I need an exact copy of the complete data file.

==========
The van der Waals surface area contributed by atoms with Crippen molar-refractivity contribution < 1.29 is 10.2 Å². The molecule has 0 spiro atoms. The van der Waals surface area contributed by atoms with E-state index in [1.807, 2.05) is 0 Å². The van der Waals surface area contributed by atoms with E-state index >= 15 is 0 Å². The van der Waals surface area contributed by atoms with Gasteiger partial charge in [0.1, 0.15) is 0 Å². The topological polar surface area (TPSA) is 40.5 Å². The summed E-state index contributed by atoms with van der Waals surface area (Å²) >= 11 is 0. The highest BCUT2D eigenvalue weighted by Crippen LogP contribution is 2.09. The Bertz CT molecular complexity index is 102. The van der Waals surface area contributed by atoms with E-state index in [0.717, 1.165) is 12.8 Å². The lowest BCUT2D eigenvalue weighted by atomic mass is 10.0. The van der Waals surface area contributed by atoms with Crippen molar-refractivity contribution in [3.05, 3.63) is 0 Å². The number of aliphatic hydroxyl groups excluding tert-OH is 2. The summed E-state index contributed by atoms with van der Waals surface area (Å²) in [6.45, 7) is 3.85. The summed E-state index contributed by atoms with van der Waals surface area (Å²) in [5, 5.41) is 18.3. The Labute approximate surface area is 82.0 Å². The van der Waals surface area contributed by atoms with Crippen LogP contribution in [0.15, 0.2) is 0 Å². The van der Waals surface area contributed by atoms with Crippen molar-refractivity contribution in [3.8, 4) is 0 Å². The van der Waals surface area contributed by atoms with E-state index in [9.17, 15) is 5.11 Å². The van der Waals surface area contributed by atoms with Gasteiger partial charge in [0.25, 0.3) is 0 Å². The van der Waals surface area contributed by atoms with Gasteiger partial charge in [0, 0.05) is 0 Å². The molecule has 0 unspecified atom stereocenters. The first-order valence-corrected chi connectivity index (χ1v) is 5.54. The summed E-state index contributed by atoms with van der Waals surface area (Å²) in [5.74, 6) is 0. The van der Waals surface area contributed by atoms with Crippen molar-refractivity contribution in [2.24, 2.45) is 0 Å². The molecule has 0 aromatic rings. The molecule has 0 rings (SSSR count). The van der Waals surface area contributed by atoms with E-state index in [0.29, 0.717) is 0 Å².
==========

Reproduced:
The van der Waals surface area contributed by atoms with Crippen molar-refractivity contribution < 1.29 is 10.2 Å². The molecule has 0 spiro atoms. The van der Waals surface area contributed by atoms with E-state index in [1.807, 2.05) is 0 Å². The van der Waals surface area contributed by atoms with E-state index >= 15 is 0 Å². The van der Waals surface area contributed by atoms with Gasteiger partial charge in [0.1, 0.15) is 0 Å². The topological polar surface area (TPSA) is 40.5 Å². The summed E-state index contributed by atoms with van der Waals surface area (Å²) >= 11 is 0. The highest BCUT2D eigenvalue weighted by Crippen LogP contribution is 2.09. The Bertz CT molecular complexity index is 102. The van der Waals surface area contributed by atoms with E-state index in [0.717, 1.165) is 12.8 Å². The lowest BCUT2D eigenvalue weighted by atomic mass is 10.0. The van der Waals surface area contributed by atoms with Crippen molar-refractivity contribution in [3.05, 3.63) is 0 Å². The number of aliphatic hydroxyl groups excluding tert-OH is 2. The summed E-state index contributed by atoms with van der Waals surface area (Å²) in [6.45, 7) is 3.85. The summed E-state index contributed by atoms with van der Waals surface area (Å²) in [5, 5.41) is 18.3. The Labute approximate surface area is 82.0 Å². The van der Waals surface area contributed by atoms with Crippen LogP contribution in [0.15, 0.2) is 0 Å². The van der Waals surface area contributed by atoms with Crippen molar-refractivity contribution in [3.8, 4) is 0 Å². The van der Waals surface area contributed by atoms with E-state index in [9.17, 15) is 5.11 Å². The van der Waals surface area contributed by atoms with Gasteiger partial charge in [0.25, 0.3) is 0 Å². The van der Waals surface area contributed by atoms with Gasteiger partial charge in [0, 0.05) is 0 Å². The molecule has 0 unspecified atom stereocenters. The first-order valence-corrected chi connectivity index (χ1v) is 5.54. The summed E-state index contributed by atoms with van der Waals surface area (Å²) in [5.74, 6) is 0. The van der Waals surface area contributed by atoms with Crippen molar-refractivity contribution in [2.24, 2.45) is 0 Å². The molecule has 0 aromatic rings. The molecule has 0 rings (SSSR count). The van der Waals surface area contributed by atoms with E-state index in [0.29, 0.717) is 0 Å².